The Civil Rights Movement gave rise to the protest culture we know today, and the experiences of leaders like Congressman Lewis have never been more relevant. Now, more than ever, this nation needs a strong and moral voice to guide an engaged population through visionary change. Congressman John Lewis was a leader in the American Civil Rights Movement. He was chairman of the Student Nonviolent Coordinating Committee (SNCC) and played a key role in the struggle to end segregation. Despite more than forty arrests, physical attacks, and serious injuries, John Lewis remained a devoted advocate of the philosophy of nonviolence. He is the author of his autobiography, Walking with the Wind: A Memoir of a Movement, and is the recipient of numerous awards from national and international institutions, including the Lincoln Medal; the John F. Kennedy “Profile in Courage” Lifetime Achievement Award (the only one of its kind ever awarded); the NAACP Spingarn Medal; and the Presidential Medal of Freedom, the highest civilian honor, among many others.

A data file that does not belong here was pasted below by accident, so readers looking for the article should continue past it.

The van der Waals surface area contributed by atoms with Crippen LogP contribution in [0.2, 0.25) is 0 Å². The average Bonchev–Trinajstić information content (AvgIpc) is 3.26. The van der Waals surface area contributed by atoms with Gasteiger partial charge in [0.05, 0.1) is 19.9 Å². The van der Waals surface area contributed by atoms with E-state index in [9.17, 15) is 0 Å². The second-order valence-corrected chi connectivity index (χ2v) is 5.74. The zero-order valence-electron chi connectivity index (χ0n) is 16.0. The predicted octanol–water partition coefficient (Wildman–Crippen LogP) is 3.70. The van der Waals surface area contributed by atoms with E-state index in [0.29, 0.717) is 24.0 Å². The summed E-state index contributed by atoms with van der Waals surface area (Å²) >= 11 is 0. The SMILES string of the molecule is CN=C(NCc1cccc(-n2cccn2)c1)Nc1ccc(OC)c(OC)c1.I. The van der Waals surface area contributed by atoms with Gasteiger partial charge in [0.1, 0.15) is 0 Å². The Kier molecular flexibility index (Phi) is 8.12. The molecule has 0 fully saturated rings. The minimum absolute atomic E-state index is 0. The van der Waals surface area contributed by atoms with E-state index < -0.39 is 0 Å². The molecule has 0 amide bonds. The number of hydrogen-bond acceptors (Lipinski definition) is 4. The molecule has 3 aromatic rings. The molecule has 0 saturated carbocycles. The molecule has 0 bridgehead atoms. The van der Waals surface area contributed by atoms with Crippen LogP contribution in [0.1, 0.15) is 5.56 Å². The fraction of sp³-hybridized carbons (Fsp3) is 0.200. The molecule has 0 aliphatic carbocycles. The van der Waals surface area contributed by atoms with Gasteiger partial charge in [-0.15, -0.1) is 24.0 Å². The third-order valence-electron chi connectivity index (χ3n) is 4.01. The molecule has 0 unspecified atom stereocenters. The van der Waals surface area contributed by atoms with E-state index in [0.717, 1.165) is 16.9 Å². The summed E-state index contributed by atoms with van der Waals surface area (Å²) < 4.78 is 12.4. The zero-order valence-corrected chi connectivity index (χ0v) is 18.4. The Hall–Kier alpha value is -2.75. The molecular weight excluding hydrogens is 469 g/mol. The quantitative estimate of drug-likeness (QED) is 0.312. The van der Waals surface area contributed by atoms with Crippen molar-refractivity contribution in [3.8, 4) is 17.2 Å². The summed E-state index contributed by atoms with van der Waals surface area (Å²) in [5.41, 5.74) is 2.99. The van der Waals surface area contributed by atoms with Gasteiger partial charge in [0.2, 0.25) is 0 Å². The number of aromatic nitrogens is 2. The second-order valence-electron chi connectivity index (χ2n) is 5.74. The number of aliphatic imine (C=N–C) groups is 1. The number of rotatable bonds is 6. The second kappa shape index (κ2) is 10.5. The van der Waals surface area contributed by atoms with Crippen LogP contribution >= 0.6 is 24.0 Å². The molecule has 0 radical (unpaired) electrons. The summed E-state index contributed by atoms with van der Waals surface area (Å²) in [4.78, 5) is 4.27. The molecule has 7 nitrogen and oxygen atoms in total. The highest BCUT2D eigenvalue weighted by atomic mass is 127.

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The White Masters of the World

From The World and Africa, 1965

By W. E. B. Du Bois

W. E. B. Du Bois’ Arraignment and Indictment of White Civilization (Fletcher)

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Ancient African Nations

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The Death of Emmett Till by Bob Dylan  The Lonesome Death of Hattie Carroll  Only a Pawn in Their Game

Rev. Jesse Lee Peterson Thanks America for Slavery

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The Journal of Negro History issues at Project Gutenberg

The Haitian Declaration of Independence 1804  / January 1, 1804 -- The Founding of Haiti